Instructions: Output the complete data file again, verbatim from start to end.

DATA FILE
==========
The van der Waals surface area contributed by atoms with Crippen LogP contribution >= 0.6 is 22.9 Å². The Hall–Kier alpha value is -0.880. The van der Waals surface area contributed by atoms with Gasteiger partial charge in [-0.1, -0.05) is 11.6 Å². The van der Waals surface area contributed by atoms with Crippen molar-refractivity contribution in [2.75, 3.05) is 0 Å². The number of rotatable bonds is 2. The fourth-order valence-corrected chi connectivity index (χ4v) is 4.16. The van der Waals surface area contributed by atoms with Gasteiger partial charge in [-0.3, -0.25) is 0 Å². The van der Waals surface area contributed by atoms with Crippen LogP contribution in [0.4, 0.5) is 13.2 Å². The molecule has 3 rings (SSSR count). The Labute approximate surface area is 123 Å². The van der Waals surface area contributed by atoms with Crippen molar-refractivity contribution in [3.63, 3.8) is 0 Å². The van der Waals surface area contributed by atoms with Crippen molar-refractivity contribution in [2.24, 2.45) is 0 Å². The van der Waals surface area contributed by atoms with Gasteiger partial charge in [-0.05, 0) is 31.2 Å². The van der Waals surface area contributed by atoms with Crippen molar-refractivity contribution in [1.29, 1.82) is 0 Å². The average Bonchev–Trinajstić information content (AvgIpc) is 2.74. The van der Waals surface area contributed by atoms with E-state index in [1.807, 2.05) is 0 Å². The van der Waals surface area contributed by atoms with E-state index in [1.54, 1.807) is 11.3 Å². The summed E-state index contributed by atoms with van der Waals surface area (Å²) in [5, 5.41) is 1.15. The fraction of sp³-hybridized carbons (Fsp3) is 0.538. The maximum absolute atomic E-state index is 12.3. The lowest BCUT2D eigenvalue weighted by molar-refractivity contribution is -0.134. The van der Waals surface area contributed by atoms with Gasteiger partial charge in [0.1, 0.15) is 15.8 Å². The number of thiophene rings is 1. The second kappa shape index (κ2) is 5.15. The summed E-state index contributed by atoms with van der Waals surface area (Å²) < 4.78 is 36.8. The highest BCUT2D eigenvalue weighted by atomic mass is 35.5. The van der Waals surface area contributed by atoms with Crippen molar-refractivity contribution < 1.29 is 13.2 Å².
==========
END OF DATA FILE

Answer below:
The van der Waals surface area contributed by atoms with Crippen LogP contribution >= 0.6 is 22.9 Å². The Hall–Kier alpha value is -0.880. The van der Waals surface area contributed by atoms with Gasteiger partial charge in [-0.1, -0.05) is 11.6 Å². The van der Waals surface area contributed by atoms with Crippen molar-refractivity contribution in [2.75, 3.05) is 0 Å². The number of rotatable bonds is 2. The fourth-order valence-corrected chi connectivity index (χ4v) is 4.16. The van der Waals surface area contributed by atoms with Gasteiger partial charge in [-0.3, -0.25) is 0 Å². The van der Waals surface area contributed by atoms with Crippen LogP contribution in [0.4, 0.5) is 13.2 Å². The molecule has 3 rings (SSSR count). The Labute approximate surface area is 123 Å². The van der Waals surface area contributed by atoms with Crippen molar-refractivity contribution in [3.63, 3.8) is 0 Å². The van der Waals surface area contributed by atoms with Crippen molar-refractivity contribution in [2.24, 2.45) is 0 Å². The van der Waals surface area contributed by atoms with Gasteiger partial charge in [-0.05, 0) is 31.2 Å². The van der Waals surface area contributed by atoms with Crippen molar-refractivity contribution in [1.29, 1.82) is 0 Å². The average Bonchev–Trinajstić information content (AvgIpc) is 2.74. The van der Waals surface area contributed by atoms with E-state index in [1.807, 2.05) is 0 Å². The van der Waals surface area contributed by atoms with E-state index in [1.54, 1.807) is 11.3 Å². The summed E-state index contributed by atoms with van der Waals surface area (Å²) in [5, 5.41) is 1.15. The fraction of sp³-hybridized carbons (Fsp3) is 0.538. The maximum absolute atomic E-state index is 12.3. The lowest BCUT2D eigenvalue weighted by molar-refractivity contribution is -0.134. The van der Waals surface area contributed by atoms with Gasteiger partial charge in [0.1, 0.15) is 15.8 Å². The number of thiophene rings is 1. The second kappa shape index (κ2) is 5.15. The summed E-state index contributed by atoms with van der Waals surface area (Å²) < 4.78 is 36.8. The highest BCUT2D eigenvalue weighted by atomic mass is 35.5. The van der Waals surface area contributed by atoms with Crippen molar-refractivity contribution < 1.29 is 13.2 Å².